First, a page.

Social Media Gender Roles Follow Traditional Offline Trends
While it's no surprise that social media has become entwined in the lives of many American adults, a study released this week from the University of Texas reveals the priorities of men and women, and how they rely on Facebook to connect with family and community members to share social, religious and political values and views.
The study confirms Facebook's role as a social gaming platform. Third-party games and quizzes attract 58.2% of students and graduates participating in the study. And 52.1% of graduates report they will likely play games and take quizzes on a typical day.
It also raises questions on how to manage online social ties with family members, classmates and friends, according to S. Craig Watkins, associate professor of radio, television and film at University of Texas at Austin. "The study reveals interesting distinctions, and the content each tend to share are quite different," he says.
Many of the actions on Facebook appear to follow traditional psychological and physiological gender roles. For example, women -- 62.8% -- are more likely than men -- 55.6% -- to post comments and likes to their profile, suggesting that women show a greater tendency to engage in personal communication.
Women are more likely to share pictures compared with men. Watkins, who led the study with doctoral candidate H. Erin Lee, defines the content women post as "affectionate," such as pictures of family gatherings or friends hanging out and having a good time.
The photos men share reflect hobbies and landscapes. Most are more likely to post videos or links to videos, compared with still images, oriented toward pop culture, sports, entertainment or politics. Women -- 33% -- are more likely to use third-party applications, compared with men -- 30.2%.
Not many, however, use those applications to create events or send invitations on Facebook. In fact, only 32% said they do so. Among students, only 26.4% and 49.7% report that invitations involving school-related activities and organizational group meetings, respectively, are the top two reasons to create invitations for events.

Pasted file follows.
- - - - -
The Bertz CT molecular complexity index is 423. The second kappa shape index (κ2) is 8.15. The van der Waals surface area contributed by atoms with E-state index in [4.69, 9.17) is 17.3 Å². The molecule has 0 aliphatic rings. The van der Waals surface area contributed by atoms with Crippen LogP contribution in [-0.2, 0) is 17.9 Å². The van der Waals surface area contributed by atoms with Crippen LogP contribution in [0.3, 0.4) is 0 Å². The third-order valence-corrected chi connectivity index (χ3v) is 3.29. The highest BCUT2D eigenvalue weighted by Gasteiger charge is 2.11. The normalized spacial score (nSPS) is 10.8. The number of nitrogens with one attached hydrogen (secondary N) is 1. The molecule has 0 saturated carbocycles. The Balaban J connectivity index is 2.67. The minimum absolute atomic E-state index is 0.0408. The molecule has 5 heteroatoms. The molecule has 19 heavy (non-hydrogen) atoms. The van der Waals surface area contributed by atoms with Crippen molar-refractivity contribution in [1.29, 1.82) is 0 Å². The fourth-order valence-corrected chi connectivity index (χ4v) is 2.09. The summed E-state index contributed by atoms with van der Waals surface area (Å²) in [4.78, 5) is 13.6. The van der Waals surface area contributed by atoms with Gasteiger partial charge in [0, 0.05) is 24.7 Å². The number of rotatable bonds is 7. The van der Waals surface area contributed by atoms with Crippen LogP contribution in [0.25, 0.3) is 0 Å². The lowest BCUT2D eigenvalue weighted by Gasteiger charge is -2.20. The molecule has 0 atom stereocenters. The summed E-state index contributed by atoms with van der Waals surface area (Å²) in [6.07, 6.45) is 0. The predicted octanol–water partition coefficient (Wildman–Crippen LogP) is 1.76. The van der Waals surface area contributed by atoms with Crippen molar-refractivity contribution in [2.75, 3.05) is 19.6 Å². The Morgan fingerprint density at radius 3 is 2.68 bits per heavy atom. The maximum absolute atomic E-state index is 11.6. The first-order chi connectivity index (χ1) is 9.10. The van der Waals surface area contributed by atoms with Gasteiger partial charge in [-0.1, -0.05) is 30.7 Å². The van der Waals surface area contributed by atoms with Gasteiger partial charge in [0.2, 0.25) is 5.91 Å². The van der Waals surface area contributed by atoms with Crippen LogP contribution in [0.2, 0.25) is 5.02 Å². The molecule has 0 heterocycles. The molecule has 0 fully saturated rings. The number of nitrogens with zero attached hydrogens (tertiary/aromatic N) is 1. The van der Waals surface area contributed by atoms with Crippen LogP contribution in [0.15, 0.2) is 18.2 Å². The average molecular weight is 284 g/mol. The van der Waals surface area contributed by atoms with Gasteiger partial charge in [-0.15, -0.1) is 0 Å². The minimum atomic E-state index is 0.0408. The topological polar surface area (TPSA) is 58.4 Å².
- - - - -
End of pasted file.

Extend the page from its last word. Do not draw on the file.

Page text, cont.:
Since the study analyzes male and female college students and graduates as of 2005, it's not unusual that about 65% of students say they are likely or very likely to post content about school, while 50% of graduates who work say they are less likely to post about work.
College-educated Facebook members participating in the survey who joined a civic or political group on the site were asked to think about the ways they interact with the one group they are most involved in. Analysis shows that the majority of these users do engage in different activities related to the group. but they do so infrequently. Most of the engagement with the group remains online and does not often transfer offline. Only a small number of differences were found across the demographic groups.
Among the members of civic or political groups on Facebook, 88.3% report that their groups hold meetings that take place offline. Of these members, only 13.2% say they attend them often or very often, while two-thirds say rarely or never. Men are more likely than women to post notes or links on a group's wall and to participate in a discussion board frequently.
Men and women also manage personal data differently. While both are likely to share relationship status updates and movies and books, when it comes to religious views, men are more likely to share that information. While the study did not explore why, Watkins says an analysis of the findings suggests it's not as far of a stretch from men who are willing to post political views.
As students transition from high school to college and from college to the workplace, Facebook members become more concerned about privacy and become more selective about what they post and with whom they share content.